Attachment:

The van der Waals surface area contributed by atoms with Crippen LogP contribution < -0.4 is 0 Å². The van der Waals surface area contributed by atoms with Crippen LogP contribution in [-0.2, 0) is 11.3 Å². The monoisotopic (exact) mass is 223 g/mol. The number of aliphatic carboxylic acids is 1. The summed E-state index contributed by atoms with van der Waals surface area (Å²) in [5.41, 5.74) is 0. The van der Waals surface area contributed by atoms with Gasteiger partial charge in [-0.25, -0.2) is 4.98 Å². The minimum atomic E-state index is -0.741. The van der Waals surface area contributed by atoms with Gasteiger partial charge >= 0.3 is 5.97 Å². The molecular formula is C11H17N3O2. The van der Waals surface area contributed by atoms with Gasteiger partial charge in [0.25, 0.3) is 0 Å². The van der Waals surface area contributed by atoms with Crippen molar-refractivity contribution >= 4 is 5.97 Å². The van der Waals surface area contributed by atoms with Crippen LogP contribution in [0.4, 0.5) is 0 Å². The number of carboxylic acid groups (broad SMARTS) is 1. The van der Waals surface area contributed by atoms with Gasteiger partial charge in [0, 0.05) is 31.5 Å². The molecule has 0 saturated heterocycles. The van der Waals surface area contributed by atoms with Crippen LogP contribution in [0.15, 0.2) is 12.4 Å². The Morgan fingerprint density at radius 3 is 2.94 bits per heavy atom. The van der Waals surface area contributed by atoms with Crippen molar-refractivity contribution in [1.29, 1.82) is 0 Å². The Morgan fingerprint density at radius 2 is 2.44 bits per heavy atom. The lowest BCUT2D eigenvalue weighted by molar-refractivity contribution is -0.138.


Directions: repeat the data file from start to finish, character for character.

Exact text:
The van der Waals surface area contributed by atoms with Crippen LogP contribution < -0.4 is 0 Å². The van der Waals surface area contributed by atoms with Crippen LogP contribution in [-0.2, 0) is 11.3 Å². The monoisotopic (exact) mass is 223 g/mol. The number of aliphatic carboxylic acids is 1. The summed E-state index contributed by atoms with van der Waals surface area (Å²) in [5.41, 5.74) is 0. The van der Waals surface area contributed by atoms with Gasteiger partial charge in [-0.25, -0.2) is 4.98 Å². The minimum atomic E-state index is -0.741. The van der Waals surface area contributed by atoms with Gasteiger partial charge >= 0.3 is 5.97 Å². The molecular formula is C11H17N3O2. The van der Waals surface area contributed by atoms with Gasteiger partial charge in [0.25, 0.3) is 0 Å². The van der Waals surface area contributed by atoms with Crippen molar-refractivity contribution >= 4 is 5.97 Å². The van der Waals surface area contributed by atoms with Crippen LogP contribution in [0.4, 0.5) is 0 Å². The number of carboxylic acid groups (broad SMARTS) is 1. The van der Waals surface area contributed by atoms with Gasteiger partial charge in [0, 0.05) is 31.5 Å². The molecule has 0 saturated heterocycles. The van der Waals surface area contributed by atoms with Crippen LogP contribution in [0.15, 0.2) is 12.4 Å². The Morgan fingerprint density at radius 3 is 2.94 bits per heavy atom. The van der Waals surface area contributed by atoms with Crippen molar-refractivity contribution in [1.29, 1.82) is 0 Å². The Morgan fingerprint density at radius 2 is 2.44 bits per heavy atom. The lowest BCUT2D eigenvalue weighted by molar-refractivity contribution is -0.138.